“You are all super-heroes still---until you work together!”

 

They are also stubborn.  Defiantly, the Justice League hurls itself at “I”.  But to the members’ dismay, they fail miserably.  Super-strength---Martian breath---super-speed---magic lasso---power-ring beam---emerald shafts---batarang---and even a good swift kick from Snapper Carr.  All prove ineffectual against the ultra-entity.

 

Realising that “I” wasn’t just blowing smoke about stealing their success-factor, the other nine JLAers turn to Superman confidently.  The Man of Steel has a grunch of super-powers, more than most of his teammates put together.  If any one of them can defeat “I”, he can.

 

Superman launches himself at their foe, but he is confounded by its lack of physical state.  Before he can come to grips with the problem, “I” smacks him down with a kryptonite tendril.  And for good measure, the alien entity takes out J’onn J’onzz with a fiery appendage and, with a yellow one, slaps Green Lantern cross-eyed.

 

Confident that it has rendered the heroes unable to band against it, “I” opens a space-warp and deposits the Justice League back on Earth.

 

The demoralised heroes drag themselves back to the Secret Sanctuary.  As a mighty force against evil, the Justice League of America is now useless. 

 

 

 

The air is heavy in the meeting room, as the heroes sit quietly, lost in despair.  Then, like a gunshot, an excited Snapper Carr slaps his hand down on the council table in inspiration.  While his fellow members have been crying in their beers, he has figured out the means by which to overcome “I”.

 

The Justice Leaguers are so desperate that they’ll even listen to whatever half-baked idea their English-mangling junior member has come up with.  That’s why they follow behind like starving puppies as the eager teen-ager leads them to the souvenir room.  Snap stops in front of a tall display case and points.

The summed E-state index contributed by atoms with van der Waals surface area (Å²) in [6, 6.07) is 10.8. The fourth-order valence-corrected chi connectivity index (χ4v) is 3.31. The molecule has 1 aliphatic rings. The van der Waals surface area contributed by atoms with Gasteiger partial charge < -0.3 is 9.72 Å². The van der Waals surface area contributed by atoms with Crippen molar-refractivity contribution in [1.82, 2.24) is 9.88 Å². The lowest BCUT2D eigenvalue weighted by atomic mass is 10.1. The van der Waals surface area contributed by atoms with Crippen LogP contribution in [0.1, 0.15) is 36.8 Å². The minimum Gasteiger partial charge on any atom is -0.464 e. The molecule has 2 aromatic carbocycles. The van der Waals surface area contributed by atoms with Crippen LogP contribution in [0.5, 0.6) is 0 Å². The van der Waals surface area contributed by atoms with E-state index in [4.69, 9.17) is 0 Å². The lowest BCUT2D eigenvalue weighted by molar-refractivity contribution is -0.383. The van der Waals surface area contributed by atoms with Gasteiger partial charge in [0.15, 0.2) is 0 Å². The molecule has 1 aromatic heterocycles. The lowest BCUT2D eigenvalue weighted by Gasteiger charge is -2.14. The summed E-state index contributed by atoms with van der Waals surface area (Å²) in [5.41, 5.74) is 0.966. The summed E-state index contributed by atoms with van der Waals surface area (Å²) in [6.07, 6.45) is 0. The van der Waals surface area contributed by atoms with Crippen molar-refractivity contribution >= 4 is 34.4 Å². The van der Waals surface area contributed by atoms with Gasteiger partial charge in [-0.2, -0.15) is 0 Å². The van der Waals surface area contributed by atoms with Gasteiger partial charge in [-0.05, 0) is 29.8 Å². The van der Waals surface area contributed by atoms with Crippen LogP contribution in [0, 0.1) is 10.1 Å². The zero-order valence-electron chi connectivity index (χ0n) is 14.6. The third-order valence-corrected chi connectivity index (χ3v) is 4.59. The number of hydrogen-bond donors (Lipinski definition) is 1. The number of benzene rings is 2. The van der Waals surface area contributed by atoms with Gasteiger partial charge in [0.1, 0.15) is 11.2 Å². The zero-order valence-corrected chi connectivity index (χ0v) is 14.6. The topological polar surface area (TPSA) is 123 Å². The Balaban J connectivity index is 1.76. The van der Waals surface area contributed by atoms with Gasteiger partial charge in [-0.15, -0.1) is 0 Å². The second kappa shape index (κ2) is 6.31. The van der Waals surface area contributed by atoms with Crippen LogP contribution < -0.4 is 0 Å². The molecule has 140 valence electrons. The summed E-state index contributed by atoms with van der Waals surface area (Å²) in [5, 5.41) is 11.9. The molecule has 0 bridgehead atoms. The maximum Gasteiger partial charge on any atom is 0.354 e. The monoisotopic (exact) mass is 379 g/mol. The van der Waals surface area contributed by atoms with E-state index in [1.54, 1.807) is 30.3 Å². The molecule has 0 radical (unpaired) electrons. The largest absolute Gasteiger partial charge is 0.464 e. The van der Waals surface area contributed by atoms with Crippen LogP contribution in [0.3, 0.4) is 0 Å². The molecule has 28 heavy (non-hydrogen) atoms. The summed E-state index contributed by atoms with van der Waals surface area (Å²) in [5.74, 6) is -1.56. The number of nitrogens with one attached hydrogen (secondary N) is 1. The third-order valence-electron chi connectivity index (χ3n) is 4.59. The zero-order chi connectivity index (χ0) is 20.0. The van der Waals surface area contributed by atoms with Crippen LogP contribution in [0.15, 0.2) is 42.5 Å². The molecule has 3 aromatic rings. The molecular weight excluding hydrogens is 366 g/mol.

“There’s your salvation---Amazo!”

 

Amazo, the android that stole the powers of the Justice League---five of them, anyway---‘way back on its third recorded case, in The Brave and the Bold # 30 (Jun.-Jul., 1960).  After the JLA defeated Amazo and his inventor, Professor Ivo, Green Lantern had removed the stolen super-powers and deactivated the android.

 

Snapper’s plan is ingenious in its simplicity:  restore Amazo’s super-powers and set him free.

 

But, the other members protest, without our success-factor, we can’t defeat him as a team, and not one of us is powerful enough to beat him alone; he’ll hand us our heads.

 

Sure, Snapper tells them.  That’s the brilliant part of his scheme.  By using the Leaguers’ various super-powers to defeat them, Amazo will create enough “robber-force” to render “I” inert.  And once “I” is inert, the success-factor will automatically return to the heroes, enabling them to work as a team once more.  And the nine of them working together are more than enough to whup up on Amazo real good.